Network know-how

Sept. 1, 2005
Ihave discussed many times in previous articles the need for computers in the operatories.

Ihave discussed many times in previous articles the need for computers in the operatories. Besides being mandatory to use high-end digital systems such as intraoral cameras and digital radiography, operatory computers also allow the office to become more decentralized by permitting many functions to be completed chairside, such as scheduling and insurance submissions. Of course, the underlying assumption in these scenarios is that all of the computers are connected together. The challenge, though, is deciding how to accomplish this.

It's a wired, wired world

The typical method of connecting computers together is through use of Ethernet cabling, also known as network cables. The industry-standard cabling is known as Category 5, often referred to as Cat5. The actual cables are termed Cat5e. What’s the difference? Well, Cat5 cable will support 10/100 Ethernet. That is, Ethernet (10 MB/s) and Fast Ethernet (100 MB/s). Cat5e cable will support Ethernet, Fast Ethernet, and Gigabit Ethernet (1000 MB/s). Cat5e cable is completely backwards compatible and it can be used in any application where Cat5 cable would most often be used.

If you want to ensure that your network is ready for future speeds, then I would suggest investing in Cat6. However, there are many components to a network, and all of them must be rated for the higher speed:

1. Network Interface Card or NIC. Look for a NIC rated at 10/100/1000. Most of the current Dell computers come with 10/100/1000 NICs as standard equipment.

2. Cat5e or Cat6 cabling.

3. A gigabit switch.

While some people still refer to switches as hubs, this in not technically correct. A hub is a less intelligent device which passes information requests to every computer in the network. A switch, on the other hand, is a “smarter” hub in that requests pass from a workstation to the server. While the first gigabit switches were very expensive, you can now find 16-port gigabit switches for less than $200.

Cutting the cord

In many offices, wiring computers is either not practical or impossible. Many older buildings do not have drop ceilings or proper conduits, and installing them would not be cost-effective. Also, many dentists want the ability to use a laptop or Tablet PC throughout the office. In these cases, the best solution is to consider a wireless network.

Wireless networking has improved dramatically in the past few years. The devices used to set up a network - either a wireless router or wireless access point - have become very user friendly to the point that even people with no technical expertise can set up a wireless network. While wireless is certainly an option for any office, we prefer wired over wireless for the following reasons:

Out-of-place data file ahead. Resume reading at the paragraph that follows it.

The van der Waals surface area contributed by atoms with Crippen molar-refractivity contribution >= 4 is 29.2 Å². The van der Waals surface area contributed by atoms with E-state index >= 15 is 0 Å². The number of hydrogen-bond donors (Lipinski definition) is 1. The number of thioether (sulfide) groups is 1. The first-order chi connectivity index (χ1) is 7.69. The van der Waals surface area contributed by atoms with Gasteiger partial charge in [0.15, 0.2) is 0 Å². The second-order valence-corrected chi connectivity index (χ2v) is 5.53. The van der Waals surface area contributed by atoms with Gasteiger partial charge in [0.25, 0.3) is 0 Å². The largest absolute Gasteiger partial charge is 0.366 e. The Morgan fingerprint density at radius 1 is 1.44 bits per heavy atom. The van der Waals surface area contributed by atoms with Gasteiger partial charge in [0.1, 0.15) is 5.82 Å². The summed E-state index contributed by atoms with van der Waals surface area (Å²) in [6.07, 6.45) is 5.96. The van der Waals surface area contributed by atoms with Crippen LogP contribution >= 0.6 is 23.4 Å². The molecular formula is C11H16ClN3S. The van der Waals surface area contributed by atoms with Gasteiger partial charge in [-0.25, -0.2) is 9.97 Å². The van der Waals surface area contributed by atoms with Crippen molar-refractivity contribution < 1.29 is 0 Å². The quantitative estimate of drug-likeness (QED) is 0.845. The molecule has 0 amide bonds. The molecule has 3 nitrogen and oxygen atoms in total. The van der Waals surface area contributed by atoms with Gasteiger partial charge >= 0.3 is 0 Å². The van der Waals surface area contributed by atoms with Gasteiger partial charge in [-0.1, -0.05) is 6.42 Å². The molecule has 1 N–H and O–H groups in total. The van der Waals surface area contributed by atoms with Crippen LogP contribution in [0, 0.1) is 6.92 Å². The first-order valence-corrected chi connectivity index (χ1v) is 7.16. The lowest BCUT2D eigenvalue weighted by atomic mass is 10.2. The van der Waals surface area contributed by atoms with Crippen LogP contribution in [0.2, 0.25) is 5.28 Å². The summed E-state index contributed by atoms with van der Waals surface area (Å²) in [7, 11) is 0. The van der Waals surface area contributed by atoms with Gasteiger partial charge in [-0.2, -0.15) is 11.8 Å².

Speed - The first wireless networks that were accepted mainstream were called Wi-Fi or 802.11b. The speed was a maximum of 11 MB/s. These networks have been replaced in the past year with 802.11g, which has a maximum speed of 54 MB/s. Real-world speed is closer to 20 MB/s. The newest standard, which probably will be out in 2007, is 802.11n, with a minimum throughput of 100 MB/s. There are already devices out called “pre-802.11n,” but since nobody knows what the standard will be, these will likely be obsolete.

Cost - Once the network cables are in place, the cost to add computers is practically nil. For wireless networks, each computer will require a wireless adapter. While many notebooks come with built-in wireless adapters, most desktop computers do not. You will need to add either a PCI or USB adapter to each system.

Security- With a wired network, someone must be physically plugged into the network to access it. With wireless - due to its 150-foot range - anyone driving in the neighborhood can access your network. Most wireless systems allow for a high level of security. You can set up WPA, a type of wireless encryption; employ filtering that only allows computers you designate to connect; and turn off the broadcasting of the wireless network. The problem, though, is that all wireless systems come with security turned off by default, and many people are either too intimidated or don’t know how to set up the proper security.

Dentists should consider the pros and cons of the various types of networks - and work with a network specialist if they are not sure - to properly install what will be the backbone of their entire technology system.

Lorne Lavine, DMD, practiced periodontics and implant dentistry for more than 10 years. He is an A+ certified computer repair technician, as well as Network+ certified. He is the president of Dental Technology Consultants, a company that assists dentists in all phases of technology integration in the dental practice. He can be contacted by e-mail at [email protected], or by phone at (866) 204-3398. Visit his Web site at www.thedigitaldentist.com.

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